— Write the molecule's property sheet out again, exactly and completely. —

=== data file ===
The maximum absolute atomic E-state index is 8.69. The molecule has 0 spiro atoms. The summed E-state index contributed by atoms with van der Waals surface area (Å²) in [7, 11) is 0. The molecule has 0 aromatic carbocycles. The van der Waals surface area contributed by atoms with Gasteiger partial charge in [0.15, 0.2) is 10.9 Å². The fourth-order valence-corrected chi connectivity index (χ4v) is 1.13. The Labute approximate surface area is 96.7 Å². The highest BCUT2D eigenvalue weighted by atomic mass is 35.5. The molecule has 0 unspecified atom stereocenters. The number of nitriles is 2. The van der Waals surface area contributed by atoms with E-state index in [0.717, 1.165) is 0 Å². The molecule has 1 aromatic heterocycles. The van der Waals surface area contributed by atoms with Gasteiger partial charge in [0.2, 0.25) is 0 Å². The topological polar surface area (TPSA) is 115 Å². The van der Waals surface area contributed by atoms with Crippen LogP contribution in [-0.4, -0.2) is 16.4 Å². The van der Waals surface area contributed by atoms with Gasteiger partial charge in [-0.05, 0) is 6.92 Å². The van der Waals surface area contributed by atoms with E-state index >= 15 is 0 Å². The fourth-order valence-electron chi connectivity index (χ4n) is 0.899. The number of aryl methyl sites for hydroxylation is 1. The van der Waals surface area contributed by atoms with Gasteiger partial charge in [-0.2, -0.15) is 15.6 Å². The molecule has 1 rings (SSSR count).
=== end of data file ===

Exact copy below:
The maximum absolute atomic E-state index is 8.69. The molecule has 0 spiro atoms. The summed E-state index contributed by atoms with van der Waals surface area (Å²) in [7, 11) is 0. The molecule has 0 aromatic carbocycles. The van der Waals surface area contributed by atoms with Gasteiger partial charge in [0.15, 0.2) is 10.9 Å². The fourth-order valence-corrected chi connectivity index (χ4v) is 1.13. The Labute approximate surface area is 96.7 Å². The highest BCUT2D eigenvalue weighted by atomic mass is 35.5. The molecule has 0 unspecified atom stereocenters. The number of nitriles is 2. The van der Waals surface area contributed by atoms with E-state index in [0.717, 1.165) is 0 Å². The molecule has 1 aromatic heterocycles. The van der Waals surface area contributed by atoms with Gasteiger partial charge in [0.2, 0.25) is 0 Å². The topological polar surface area (TPSA) is 115 Å². The van der Waals surface area contributed by atoms with Crippen LogP contribution in [-0.4, -0.2) is 16.4 Å². The van der Waals surface area contributed by atoms with Gasteiger partial charge in [-0.05, 0) is 6.92 Å². The van der Waals surface area contributed by atoms with E-state index >= 15 is 0 Å². The fourth-order valence-electron chi connectivity index (χ4n) is 0.899. The number of aryl methyl sites for hydroxylation is 1. The van der Waals surface area contributed by atoms with Gasteiger partial charge in [-0.2, -0.15) is 15.6 Å². The molecule has 1 rings (SSSR count).